Georgia-Pacific operates recycled paper mills in Green Bay, Wisconsin, and Muskogee, Oklahoma


Georgia-Pacific’s paper mills are now accepting mixed paper bales with PE-coated paper cups. (Credit: PRNewsfoto/ Georgia-Pacific.)

US pulp and paper company Georgia-Pacific has announced that its recycled paper mills are accepting mixed paper bales containing single-use polyethylene (PE)-coated paper cups.

The company operates recycled paper mills in Green Bay, Wisconsin, and Muskogee, Oklahoma.

The latest move is the result of a two-year collaboration with the Foodservice Packaging Institute (FPI) and Closed Loop Partners-led global initiative NextGen Consortium.

Georgia-Pacific sustainability vice-president John Mulcahy said: “As single-use paper cups have grown in popularity in recent years so, too, has paper cup waste.

“As a leading manufacturer of paper foodservice products, we continually look for ways to consume fewer resources as part of our longer-term strategy to identify solutions that benefit society.

“Accepting mixed paper bales containing PE-coated cups at our Green Bay and Muskogee mills is a significant step in this direction.”

Georgia-Pacific’s repulping capability to benefit foodservice industry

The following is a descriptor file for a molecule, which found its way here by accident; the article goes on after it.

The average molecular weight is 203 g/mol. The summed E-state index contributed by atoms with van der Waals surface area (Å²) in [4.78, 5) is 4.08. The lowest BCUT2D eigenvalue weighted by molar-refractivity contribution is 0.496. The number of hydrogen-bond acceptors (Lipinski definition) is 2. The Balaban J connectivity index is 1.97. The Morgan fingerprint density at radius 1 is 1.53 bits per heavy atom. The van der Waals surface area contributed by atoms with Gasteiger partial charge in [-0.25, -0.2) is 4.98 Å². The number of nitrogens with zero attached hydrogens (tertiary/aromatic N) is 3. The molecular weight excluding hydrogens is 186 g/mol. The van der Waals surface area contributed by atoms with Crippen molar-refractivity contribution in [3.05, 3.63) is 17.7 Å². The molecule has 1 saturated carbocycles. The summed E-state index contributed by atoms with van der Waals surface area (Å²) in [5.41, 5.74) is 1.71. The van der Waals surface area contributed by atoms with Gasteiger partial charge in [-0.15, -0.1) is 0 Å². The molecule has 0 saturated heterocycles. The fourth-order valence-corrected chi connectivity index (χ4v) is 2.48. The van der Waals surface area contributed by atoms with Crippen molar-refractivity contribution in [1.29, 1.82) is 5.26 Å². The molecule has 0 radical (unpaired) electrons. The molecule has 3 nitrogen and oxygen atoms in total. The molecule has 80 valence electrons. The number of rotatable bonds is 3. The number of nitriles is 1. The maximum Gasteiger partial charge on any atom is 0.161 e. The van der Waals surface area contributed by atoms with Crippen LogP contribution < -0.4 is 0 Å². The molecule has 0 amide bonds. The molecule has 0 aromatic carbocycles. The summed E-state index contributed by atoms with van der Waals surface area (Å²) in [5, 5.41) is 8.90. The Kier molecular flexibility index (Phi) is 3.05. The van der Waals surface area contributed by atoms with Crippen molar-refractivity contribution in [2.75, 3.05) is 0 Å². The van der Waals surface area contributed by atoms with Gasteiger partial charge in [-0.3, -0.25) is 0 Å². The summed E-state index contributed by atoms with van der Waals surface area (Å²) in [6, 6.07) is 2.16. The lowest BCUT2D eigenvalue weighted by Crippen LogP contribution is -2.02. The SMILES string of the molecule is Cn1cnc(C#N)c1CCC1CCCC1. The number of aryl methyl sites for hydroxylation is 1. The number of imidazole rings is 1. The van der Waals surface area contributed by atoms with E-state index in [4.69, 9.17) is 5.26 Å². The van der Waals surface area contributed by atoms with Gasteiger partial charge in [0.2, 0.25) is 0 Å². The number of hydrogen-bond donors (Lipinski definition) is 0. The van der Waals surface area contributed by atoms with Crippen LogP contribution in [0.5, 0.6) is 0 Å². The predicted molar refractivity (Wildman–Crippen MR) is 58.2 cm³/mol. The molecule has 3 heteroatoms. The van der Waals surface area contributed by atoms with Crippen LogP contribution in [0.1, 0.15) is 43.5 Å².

The Georgia-Pacific’s new repulping capability is expected to benefit the foodservice industry and boost environmental commitment while further advancing the industry’s environmental stewardship.

Closed Loop Partners centre for the circular economy managing director Kate Daly said: “This acceptance will also benefit new non-polyethylene next generation cups, marking an important step forward for the industry as a whole, and we hope even more mills will follow this lead.

“As the managing partner of the NextGen Consortium, we continue to work with leaders like Georgia-Pacific to engage, educate, and collaborate with stakeholders across the cup value chain in order to keep valuable materials in play.”

Working with FPI, Georgia-Pacific seeks to expand and accelerate single-use PE-coated paper cup acceptance in the curbside recycling programme.

Last year, Georgia-Pacific announced that it is exiting the communication papers business following an assessment of its long-term competitive position in a declining market.